Monday April 8, 2019
Loose Wet, Storm Slab
Travel & Terrain Advice
Give storm and wind slabs a couple days to bond to old surfaces before hitting those big slopes (especially those NW-NE treeline and alpine ones).
Avoid big solar slopes if the sun peaks out as the moist snow pack will loose stability quickly. Keep an eye on temps during the day and play it cautious if rain is falling on the snow. Avoid exposing yourself to terrain traps during these times as well.
-Few wind slab avalanches from size 1 to 2 reported with the storm Saturday in the alpine and treeline . Mt Washington Patrol got a few loose avalanches with explosive control and ski cutting on treeline west aspects Saturday. -No new reported Sunday. -One size 3 wind avalanche came through my back yard and sent my tarp style wood shed flying against the fence. Structural damage was witnessed (numerous broken poles and rips) thus bumping the avalanche size up to 3.
Our moist spring snow pack will be quick to weaken if temps rise, rain falls and/or the sun bakes the slopes. Avoid all big slopes and features if things warm up or if rain falls on the snow as we could very well see loose wet avalanches up to size 2 on all aspects in the below treeline zone. With strong sun input we could also see avalanches up to size two on solar aspects in the below treeline, treeline and lower alpine. These loose wet avalanches will trigger in the possible to likely range with human activity (skiing, sledding, snow shoeing etc..) and are possible with natural triggering (for example solar warming of steep rocky outcrops or tree bombs).
All that new snow (especially on the lee NE to NW zones where the high winds loaded slopes even more) means we should give the big faces and features some time to settle. There are storm slabs on all aspects in the treeline and alpine elevation bands that may trigger in the possible to likely range with human activity and possible by natural triggers up to size 3. Day time warming on Tuesday will potentially increase their sensitivity to triggering as well.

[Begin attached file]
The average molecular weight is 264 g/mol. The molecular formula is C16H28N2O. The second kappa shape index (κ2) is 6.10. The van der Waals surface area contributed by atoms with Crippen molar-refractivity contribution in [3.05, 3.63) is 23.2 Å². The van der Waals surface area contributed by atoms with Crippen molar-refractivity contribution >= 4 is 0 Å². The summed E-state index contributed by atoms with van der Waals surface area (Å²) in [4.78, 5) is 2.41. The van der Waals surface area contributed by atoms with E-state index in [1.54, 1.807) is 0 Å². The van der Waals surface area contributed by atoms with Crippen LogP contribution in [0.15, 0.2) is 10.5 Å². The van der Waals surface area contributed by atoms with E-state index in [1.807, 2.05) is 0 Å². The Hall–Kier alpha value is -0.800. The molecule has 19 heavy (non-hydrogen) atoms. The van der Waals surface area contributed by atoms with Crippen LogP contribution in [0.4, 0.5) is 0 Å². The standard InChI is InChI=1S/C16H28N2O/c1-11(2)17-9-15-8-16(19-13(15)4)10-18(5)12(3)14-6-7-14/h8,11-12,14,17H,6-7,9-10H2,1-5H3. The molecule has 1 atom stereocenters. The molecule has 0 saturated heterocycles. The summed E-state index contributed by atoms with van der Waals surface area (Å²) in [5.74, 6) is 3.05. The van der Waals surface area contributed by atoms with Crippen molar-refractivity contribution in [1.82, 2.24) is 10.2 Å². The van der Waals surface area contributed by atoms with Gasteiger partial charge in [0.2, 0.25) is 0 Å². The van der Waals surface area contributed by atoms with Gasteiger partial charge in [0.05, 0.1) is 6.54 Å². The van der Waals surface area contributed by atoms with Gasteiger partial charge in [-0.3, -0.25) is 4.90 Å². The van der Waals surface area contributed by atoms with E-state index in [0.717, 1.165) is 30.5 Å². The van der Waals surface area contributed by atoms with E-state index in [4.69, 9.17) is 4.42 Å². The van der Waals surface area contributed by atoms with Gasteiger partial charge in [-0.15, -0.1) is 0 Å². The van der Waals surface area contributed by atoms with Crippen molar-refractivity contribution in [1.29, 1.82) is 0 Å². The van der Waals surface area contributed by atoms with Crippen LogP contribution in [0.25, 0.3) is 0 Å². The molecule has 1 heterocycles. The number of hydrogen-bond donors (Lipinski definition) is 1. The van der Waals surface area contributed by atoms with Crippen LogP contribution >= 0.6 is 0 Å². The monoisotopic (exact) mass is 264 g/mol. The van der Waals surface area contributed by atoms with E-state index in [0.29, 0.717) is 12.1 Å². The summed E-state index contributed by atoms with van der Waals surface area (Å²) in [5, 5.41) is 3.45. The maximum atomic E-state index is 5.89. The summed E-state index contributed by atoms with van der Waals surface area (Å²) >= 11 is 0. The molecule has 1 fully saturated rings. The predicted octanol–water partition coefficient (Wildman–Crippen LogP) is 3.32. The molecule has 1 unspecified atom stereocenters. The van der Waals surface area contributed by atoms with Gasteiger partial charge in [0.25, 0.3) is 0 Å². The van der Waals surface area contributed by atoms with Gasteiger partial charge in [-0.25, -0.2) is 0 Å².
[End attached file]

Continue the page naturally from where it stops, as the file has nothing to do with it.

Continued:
Holly smokes!!! up high 35 to 85 cm of snow has fallen over the past three days!! We also had winds from strong to extreme during the Saturday blizzard. On lee slopes one can expect to find 100 to 150+ cm of new, due to significant wind transportation…..
New precip from storm
45-50 mm in Washington/East
80-85 mm in Strathcona/West
35-40 mm in Cain/North
note: amounts above 1500 m where all the precip was snow 1 mm precip is equivalent to around 1 cm of snow. 1500-800 m saw a mix of snow and rain. below 800 m was mostly all rain.
|Surface||Moist snow on solar aspects, preserved snow on shaded non solar with open zones highly wind effected|
|Upper||35 to 85 cm of new up high (with more in lee zones) bonding well to old surfaces below|
|Mid||multiple crust and well settled snow layers|
Significant new snow fell Friday into Saturday with more again Saturday into Sunday. Strong SE to SW winds and even some extreme winds Saturday at the height of the blizzard with temps hovering around -2 to -5. Sunday during the day, things slowed and eased up as the storm ended and temps climbed back above zero once again in the below treeline elevation bands.
Small amounts of precip (type elevation dependent) will fall Monday, very little to none Tuesday, and a small to moderate system arriving Wednesday. Temps will hover around -2 to plus 2 Monday and Tuesday with a good looking cooling trend for Wednesday.
Monday - 1 to 6 mm of precip, temps -1 to +2, winds light to moderate SE switching to light to moderate NE-NW, freezing levels 1000 to 1450 m.
Tuesday - 0 to 2 mm of precip, temps -2 to +2, winds light to moderate NW switching to light to moderate SW, freezing levels 1200 to 1800 m (good time to watch for those loose wet avalanches)
Wednesday - 6 to 12 mm of precip, temps drop -1 to -4 (coolest zone up north), winds moderate to strong SW to NW (up north Strong SE also), freezing level 1000 to 1350 m.
Posted on Monday April 8, 2019 by Bill Phipps